4. Now if the defendant's pleading is to be dealt with in absolute strictness that view is right, for what the defendant says is this: he admits the execution of the note, and then he says that it was verbally agreed that his liability on it should cease on the 30th January 1908. That is a bald averment of a verbal contract contradicting the written contract, and would be inadmissible under Section 92. But this bald averment does not represent the defendant's true case. His true contention has been already stated, and in the form of averment it might be put thus:-"It was agreed that on 30th January 1908 the advance then to become due by Mulji to Hyderally should be held as made by the monies paid on 23rd December 1907, and that the liability under the note should be held as satisfied by a fresh note to be granted by Hyderally for the advance of 30th January 1908." That would be an agreement in terms of proviso 2 to Section 92, which allows to be proved "the existence of any separate oral agreement as to any matter on which a document is silent and which is not inconsistent with its terms.

5. Their Lordships have felt; that it would not be satisfactory to decide against the defendant on a view which might have been obviated by a mere amendment of the pleadings, and that in a case where the parties had been allowed to go to proof. They have, therefore, felt themselves entitled to consider the evidence led.

6. Although, however, there are cases, of which this is one, where it is allowable to urge an oral agreement which will have the effect of leaving matters otherwise than if they had depended on the written agreement alone, it is obvious that such oral agreement must be clearly proved and that the onus lies on him who sets it up. Their Lordships are of opinion that this has not been sufficiently realised by the learned Judge of First Instance. Coming to the conclusion that the plaintiff had failed to prove that he had stipulated for security being given for the whole debt by Hyderally by the 30th January, January, the learned Judge takes it as a necessary sequitur that the defendant's case is established. But the agreement alleged by the defendant must be substantively proved, and it is here, in their Lordships' judgment, that the defendant fails. The agreement must be an agreement to which the plaintiff Mulji is shown to have assented either himself or by an agent with power to bind him. Now there was no one who had power to bind Mulji. Further, Motabhoy and Mulji never met at the time at which the alleged agreement was concluded and there is absolutely no evidence which shows that Mulji ever consented to anything except to advance the money if he got the promissory note. In the argument the defendant's Counsel sought to put his case thus: He said that Mulji himself admitted in his pleading that the promissory note was not to represent the true state of matters after 30th January, that no doubt he exhibited the condition that security was by that date to be given, but that as the Judge of First Instance disbelieved the story that any such condition was made the matter rested on his own confession that the promissory note lost its efficacy after 30th January. The fallacy here consists in so treating an admission. It is permissible for a tribunal to accept part and reject the rest of any witness testimony. But an admission in pleading cannot be so dissected, and if it is made subject to a condition it must either be accepted subject to the condition or not accepted at all. Therefore the admission that the promissory note was to be held as satisfied on 30th January by a new debt on the part of Hyderally, provided that security was found for the whole debt by that date cannot be treated as an admission that in any case the promissory note was to be held as satisfied by 30th January.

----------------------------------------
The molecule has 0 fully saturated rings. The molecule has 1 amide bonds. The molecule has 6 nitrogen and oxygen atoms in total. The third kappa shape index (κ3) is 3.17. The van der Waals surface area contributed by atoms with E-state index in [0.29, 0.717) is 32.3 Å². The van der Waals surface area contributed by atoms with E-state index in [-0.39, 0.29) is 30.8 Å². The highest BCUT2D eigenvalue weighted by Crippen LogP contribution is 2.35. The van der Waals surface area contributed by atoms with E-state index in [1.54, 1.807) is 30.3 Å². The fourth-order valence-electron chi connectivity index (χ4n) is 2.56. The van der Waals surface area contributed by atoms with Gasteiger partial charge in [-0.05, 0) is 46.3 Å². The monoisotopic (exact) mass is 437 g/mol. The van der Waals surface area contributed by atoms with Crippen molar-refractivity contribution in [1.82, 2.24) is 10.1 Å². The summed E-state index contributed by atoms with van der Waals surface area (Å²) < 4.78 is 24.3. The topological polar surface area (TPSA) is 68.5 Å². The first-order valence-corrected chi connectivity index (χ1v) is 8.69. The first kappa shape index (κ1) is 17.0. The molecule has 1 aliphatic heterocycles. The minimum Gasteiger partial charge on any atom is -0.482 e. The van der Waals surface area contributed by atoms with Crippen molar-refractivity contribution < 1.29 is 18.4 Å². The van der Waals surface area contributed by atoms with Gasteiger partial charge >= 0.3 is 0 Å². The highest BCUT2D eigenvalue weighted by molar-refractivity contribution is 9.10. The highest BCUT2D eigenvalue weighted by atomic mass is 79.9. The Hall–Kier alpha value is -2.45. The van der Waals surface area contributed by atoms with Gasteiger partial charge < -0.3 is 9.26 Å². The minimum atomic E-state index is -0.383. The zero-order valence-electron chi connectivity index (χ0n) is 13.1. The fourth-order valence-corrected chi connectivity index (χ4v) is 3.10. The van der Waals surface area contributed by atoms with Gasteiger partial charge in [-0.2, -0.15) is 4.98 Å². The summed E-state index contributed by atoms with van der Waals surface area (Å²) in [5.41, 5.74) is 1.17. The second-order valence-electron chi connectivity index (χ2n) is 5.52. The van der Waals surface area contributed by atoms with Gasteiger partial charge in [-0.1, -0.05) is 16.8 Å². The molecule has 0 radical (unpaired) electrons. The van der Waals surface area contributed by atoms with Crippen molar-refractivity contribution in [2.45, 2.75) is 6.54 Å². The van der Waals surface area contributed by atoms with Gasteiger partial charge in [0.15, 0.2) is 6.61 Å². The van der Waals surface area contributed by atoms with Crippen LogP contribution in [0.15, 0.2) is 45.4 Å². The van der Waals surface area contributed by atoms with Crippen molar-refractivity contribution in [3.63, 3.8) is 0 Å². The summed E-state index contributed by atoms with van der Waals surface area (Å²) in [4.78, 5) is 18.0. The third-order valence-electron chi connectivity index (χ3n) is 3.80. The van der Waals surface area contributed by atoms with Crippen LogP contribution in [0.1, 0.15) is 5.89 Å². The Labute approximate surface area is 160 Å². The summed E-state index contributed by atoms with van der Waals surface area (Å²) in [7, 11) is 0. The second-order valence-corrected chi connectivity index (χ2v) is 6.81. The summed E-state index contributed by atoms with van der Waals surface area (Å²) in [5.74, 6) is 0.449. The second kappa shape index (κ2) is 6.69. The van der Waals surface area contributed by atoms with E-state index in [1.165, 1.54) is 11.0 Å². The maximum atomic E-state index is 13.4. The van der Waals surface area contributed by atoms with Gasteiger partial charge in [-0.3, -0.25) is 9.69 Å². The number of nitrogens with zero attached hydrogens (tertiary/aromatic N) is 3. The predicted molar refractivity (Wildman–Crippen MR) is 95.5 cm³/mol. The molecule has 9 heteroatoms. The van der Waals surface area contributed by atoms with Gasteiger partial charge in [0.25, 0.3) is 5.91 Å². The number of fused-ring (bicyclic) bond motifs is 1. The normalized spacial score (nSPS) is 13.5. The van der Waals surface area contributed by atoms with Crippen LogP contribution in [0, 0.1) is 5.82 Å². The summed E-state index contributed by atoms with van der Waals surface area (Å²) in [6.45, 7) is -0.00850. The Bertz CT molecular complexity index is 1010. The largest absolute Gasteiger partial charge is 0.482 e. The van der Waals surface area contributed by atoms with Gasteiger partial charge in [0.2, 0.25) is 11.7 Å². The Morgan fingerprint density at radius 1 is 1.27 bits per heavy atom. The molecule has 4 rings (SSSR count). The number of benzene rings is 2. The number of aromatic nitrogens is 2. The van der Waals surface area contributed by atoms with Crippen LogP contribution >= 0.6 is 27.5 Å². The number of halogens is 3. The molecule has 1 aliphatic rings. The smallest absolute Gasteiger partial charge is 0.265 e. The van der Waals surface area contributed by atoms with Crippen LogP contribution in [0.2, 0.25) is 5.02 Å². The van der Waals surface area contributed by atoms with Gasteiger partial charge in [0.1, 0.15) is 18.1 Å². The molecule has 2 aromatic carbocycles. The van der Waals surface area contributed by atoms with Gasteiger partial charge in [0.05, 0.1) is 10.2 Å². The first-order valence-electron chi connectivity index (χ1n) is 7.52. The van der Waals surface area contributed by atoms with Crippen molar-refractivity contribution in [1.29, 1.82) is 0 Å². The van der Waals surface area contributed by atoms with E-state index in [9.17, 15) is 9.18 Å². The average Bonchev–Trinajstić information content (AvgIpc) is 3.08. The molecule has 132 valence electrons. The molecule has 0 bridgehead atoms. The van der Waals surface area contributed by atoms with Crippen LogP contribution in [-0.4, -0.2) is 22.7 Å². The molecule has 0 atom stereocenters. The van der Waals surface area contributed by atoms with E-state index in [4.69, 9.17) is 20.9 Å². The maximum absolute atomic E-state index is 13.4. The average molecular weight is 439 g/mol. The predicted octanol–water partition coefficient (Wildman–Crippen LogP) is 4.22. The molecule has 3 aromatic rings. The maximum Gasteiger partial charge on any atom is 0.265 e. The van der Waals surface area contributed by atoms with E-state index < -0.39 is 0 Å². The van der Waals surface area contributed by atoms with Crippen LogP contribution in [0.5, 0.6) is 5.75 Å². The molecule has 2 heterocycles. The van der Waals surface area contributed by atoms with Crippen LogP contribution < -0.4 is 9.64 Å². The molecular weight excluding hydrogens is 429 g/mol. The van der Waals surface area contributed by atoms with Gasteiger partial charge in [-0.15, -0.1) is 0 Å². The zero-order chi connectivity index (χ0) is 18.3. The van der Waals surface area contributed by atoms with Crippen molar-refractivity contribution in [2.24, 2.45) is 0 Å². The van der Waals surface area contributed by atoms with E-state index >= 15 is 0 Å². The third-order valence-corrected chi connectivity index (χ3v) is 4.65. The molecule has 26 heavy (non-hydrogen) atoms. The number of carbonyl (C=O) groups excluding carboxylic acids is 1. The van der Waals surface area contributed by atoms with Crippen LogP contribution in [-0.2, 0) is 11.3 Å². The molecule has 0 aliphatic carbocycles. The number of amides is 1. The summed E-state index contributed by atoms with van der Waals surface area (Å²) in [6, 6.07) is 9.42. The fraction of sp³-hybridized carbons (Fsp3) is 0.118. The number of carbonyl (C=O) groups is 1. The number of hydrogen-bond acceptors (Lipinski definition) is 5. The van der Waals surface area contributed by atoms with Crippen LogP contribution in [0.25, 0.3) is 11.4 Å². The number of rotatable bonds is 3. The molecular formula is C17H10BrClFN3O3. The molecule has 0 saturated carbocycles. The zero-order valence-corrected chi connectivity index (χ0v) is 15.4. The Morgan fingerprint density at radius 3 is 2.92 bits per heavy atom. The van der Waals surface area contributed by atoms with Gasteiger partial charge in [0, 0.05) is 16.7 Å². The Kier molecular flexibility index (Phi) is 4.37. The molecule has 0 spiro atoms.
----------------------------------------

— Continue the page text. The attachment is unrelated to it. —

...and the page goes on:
7. Their Lordships are therefore of opinion that the decree of the Court of Appeal was right, although to be supported on other grounds than those stated in the judgment of that Court, and they will humbly advise His Majesty to dismiss the appeal with costs.

Print Page

No comments:

Post a comment